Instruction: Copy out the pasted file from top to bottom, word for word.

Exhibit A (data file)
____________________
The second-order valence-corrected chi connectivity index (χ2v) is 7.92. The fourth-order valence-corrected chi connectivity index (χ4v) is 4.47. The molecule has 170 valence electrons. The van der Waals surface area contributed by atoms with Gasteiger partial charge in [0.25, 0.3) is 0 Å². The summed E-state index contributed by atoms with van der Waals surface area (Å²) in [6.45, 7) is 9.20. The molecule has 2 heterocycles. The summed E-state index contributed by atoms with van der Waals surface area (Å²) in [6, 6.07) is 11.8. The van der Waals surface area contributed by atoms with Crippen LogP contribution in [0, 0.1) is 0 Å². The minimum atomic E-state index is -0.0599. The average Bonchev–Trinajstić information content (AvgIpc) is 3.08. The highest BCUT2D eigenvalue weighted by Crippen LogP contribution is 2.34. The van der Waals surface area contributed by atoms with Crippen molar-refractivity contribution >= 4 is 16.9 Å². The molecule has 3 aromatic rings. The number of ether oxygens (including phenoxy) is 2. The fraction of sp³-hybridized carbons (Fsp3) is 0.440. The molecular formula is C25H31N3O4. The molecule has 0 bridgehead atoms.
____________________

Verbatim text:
The second-order valence-corrected chi connectivity index (χ2v) is 7.92. The fourth-order valence-corrected chi connectivity index (χ4v) is 4.47. The molecule has 170 valence electrons. The van der Waals surface area contributed by atoms with Gasteiger partial charge in [0.25, 0.3) is 0 Å². The summed E-state index contributed by atoms with van der Waals surface area (Å²) in [6.45, 7) is 9.20. The molecule has 2 heterocycles. The summed E-state index contributed by atoms with van der Waals surface area (Å²) in [6, 6.07) is 11.8. The van der Waals surface area contributed by atoms with Crippen LogP contribution in [0, 0.1) is 0 Å². The minimum atomic E-state index is -0.0599. The average Bonchev–Trinajstić information content (AvgIpc) is 3.08. The highest BCUT2D eigenvalue weighted by Crippen LogP contribution is 2.34. The van der Waals surface area contributed by atoms with Crippen molar-refractivity contribution >= 4 is 16.9 Å². The molecule has 3 aromatic rings. The number of ether oxygens (including phenoxy) is 2. The fraction of sp³-hybridized carbons (Fsp3) is 0.440. The molecular formula is C25H31N3O4. The molecule has 0 bridgehead atoms.